- Harewood Signalized Intersection
- Better Lighting, Poor Bike Infrastructure
- Increasing Crossing Distances & Turning Lanes
- What SHOULD This Intersection Look Like?
Nanaimo has seen a slew of new infrastructure projects in recent months. As our city grows, the need for improved, accessible and equitable infrastructure grows as well. Growing communities need to consider the needs of both current and future residents as it plans infrastructure projects.
Harewood Signalized Intersection
Part of Nanaimo’s Fifth Street “Complete Streets” initiative was a signalized intersection to replace the existing four-way stop. Cycling and pedestrian improvements were also cited as key motivators1 of the project. The project wrapped up in November.
Completed Intersection at Fifth and Bruce Showing Unsafe Cycling Crossings (Strong Towns Nanaimo)
Better Lighting, Poor Bike Infrastructure
Unlike the old four-way stop, this new signalized intersection is better lit. Bike crossings were painted green to help cyclists stand out, but no substantial cyclist safety improvements were implemented. Despite what the City of Nanaimo states online, this improvement was meant for cars, not people. Paint is not infrastructure; instead of creating a Dutch-style junction2 where cyclists cross at-grade (safely separating pedestrians and cyclists from oncoming cars, Nanaimo opted for paint instead. This “improvement” instills a false sense of security in cyclists who mistakenly believe that paint will protect them from cars.3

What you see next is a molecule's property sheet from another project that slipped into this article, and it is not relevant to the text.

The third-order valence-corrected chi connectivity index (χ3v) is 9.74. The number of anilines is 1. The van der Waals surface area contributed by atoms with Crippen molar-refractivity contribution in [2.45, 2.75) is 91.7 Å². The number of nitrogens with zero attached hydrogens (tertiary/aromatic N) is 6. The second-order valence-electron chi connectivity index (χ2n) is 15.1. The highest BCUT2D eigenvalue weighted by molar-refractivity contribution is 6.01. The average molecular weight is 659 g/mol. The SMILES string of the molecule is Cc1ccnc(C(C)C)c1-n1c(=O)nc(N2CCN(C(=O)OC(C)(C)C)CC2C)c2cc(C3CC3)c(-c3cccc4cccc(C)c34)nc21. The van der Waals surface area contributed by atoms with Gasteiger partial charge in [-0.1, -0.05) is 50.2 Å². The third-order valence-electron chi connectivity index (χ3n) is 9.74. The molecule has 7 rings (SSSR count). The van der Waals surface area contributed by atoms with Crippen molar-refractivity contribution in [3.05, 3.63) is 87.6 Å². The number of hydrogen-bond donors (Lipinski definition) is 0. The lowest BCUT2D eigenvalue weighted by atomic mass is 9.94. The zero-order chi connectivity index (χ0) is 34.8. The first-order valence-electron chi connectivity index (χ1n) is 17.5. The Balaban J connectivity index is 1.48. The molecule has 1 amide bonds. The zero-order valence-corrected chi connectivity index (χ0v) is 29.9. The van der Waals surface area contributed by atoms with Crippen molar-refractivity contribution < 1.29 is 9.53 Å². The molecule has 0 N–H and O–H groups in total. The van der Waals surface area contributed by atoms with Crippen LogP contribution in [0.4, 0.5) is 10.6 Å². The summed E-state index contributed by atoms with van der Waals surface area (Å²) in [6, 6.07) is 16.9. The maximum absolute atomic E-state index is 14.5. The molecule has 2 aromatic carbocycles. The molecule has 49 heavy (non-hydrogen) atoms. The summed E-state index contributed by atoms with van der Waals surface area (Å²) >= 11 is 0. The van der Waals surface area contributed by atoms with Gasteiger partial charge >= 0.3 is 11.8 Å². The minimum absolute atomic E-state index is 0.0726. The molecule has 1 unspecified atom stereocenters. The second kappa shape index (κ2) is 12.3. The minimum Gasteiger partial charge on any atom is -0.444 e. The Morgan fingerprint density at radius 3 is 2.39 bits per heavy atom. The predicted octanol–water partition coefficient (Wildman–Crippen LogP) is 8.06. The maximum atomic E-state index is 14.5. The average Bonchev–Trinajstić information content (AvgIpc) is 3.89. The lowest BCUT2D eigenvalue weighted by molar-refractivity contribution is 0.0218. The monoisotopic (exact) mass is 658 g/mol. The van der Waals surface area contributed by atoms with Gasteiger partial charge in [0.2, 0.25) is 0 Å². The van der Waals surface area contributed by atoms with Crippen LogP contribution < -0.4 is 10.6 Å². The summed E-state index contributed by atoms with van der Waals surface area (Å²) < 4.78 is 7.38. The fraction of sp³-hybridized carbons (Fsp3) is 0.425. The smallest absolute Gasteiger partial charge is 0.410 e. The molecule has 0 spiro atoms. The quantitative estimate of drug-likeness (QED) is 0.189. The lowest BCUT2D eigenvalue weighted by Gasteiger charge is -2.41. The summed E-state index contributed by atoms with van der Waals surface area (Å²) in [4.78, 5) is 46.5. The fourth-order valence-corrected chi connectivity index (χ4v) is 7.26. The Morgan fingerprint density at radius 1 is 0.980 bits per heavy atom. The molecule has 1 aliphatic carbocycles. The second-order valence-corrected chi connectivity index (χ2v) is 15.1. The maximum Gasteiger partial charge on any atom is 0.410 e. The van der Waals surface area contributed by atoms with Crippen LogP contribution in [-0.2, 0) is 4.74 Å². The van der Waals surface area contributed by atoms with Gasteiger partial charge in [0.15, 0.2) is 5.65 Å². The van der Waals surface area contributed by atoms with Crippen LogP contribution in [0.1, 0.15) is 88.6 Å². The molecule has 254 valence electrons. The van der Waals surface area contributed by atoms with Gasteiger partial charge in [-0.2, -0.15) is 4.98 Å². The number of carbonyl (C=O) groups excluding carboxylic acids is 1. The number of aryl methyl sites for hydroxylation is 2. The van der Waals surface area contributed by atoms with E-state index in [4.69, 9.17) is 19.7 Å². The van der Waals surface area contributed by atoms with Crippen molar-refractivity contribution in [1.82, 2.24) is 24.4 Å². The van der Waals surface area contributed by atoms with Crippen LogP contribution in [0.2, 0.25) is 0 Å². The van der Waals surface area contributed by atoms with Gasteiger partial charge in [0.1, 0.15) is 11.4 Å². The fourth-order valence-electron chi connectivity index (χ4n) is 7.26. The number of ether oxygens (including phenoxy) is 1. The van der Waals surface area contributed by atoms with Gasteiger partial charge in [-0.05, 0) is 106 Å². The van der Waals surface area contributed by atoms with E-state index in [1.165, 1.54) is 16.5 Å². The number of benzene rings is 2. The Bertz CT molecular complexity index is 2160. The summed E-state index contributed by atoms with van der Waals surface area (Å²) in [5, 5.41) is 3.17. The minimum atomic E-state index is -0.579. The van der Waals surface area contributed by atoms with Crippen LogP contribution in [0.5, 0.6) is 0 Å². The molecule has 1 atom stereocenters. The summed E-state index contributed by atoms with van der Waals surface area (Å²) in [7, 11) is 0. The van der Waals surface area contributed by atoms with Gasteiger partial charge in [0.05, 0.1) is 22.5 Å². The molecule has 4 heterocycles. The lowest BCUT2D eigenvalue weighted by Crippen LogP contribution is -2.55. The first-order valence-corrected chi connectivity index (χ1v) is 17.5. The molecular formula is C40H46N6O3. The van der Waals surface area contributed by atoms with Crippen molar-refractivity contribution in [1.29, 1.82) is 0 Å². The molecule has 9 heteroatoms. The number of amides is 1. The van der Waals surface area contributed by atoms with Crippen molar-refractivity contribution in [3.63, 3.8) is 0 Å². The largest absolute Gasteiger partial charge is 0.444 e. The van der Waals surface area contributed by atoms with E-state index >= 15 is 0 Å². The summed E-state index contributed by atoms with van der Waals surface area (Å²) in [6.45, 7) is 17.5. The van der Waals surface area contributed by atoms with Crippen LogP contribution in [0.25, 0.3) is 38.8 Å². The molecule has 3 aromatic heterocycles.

Painted Bike Boxes Along Bruce Ave, Turning Left Onto Fifth (Strong Towns Nanaimo)
Increasing Crossing Distances & Turning Lanes
Nanaimo opted to create dedicated turning lanes for cars along Bruce. Crossing distances for pedestrians were increased to accommodate this. People who want to cross Bruce Ave are now exposed to conflicts with cars for longer periods of time.4 What’s worse is that drivers attempting to turn using the new dedicated turning lanes are in conflict with those crossing Fifth Street. It’s baffling that this kind of concession was made at the expense of those walking and cycling in Harewood, a community which punches well above its weight in terms of walking and cycling use.5
What SHOULD This Intersection Look Like?
It’s frustrating because Nanaimo staff has proven they know better than this. Metral Drive features a signalized four-way crossing with mode-separated bike crossings. Cars turning are physically separated by concrete up until the crossing itself.6
Render of Complete Street-Style Intersection on Metral Drive (City of Nanaimo)
Nanaimo’s own design and safety guidelines for Complete Streets projects note “minimize conflict between drivers and vulnerable road users by separating their intersection movements through space and also through time.” It’s disappointing that this intersection wasn’t given the same treatment as the one on Metral considering its success.
Nanaimo’s Own Complete Streets Guidelines Talking About Modal Safety (City of Nanaimo)
There’s hope that Nanaimo will improve upon this intersection when they begin work on the Bruce and Fifth Complete Streets projects, but only time will tell. As of right now, this portion of Fifth and Bruce is not a complete street.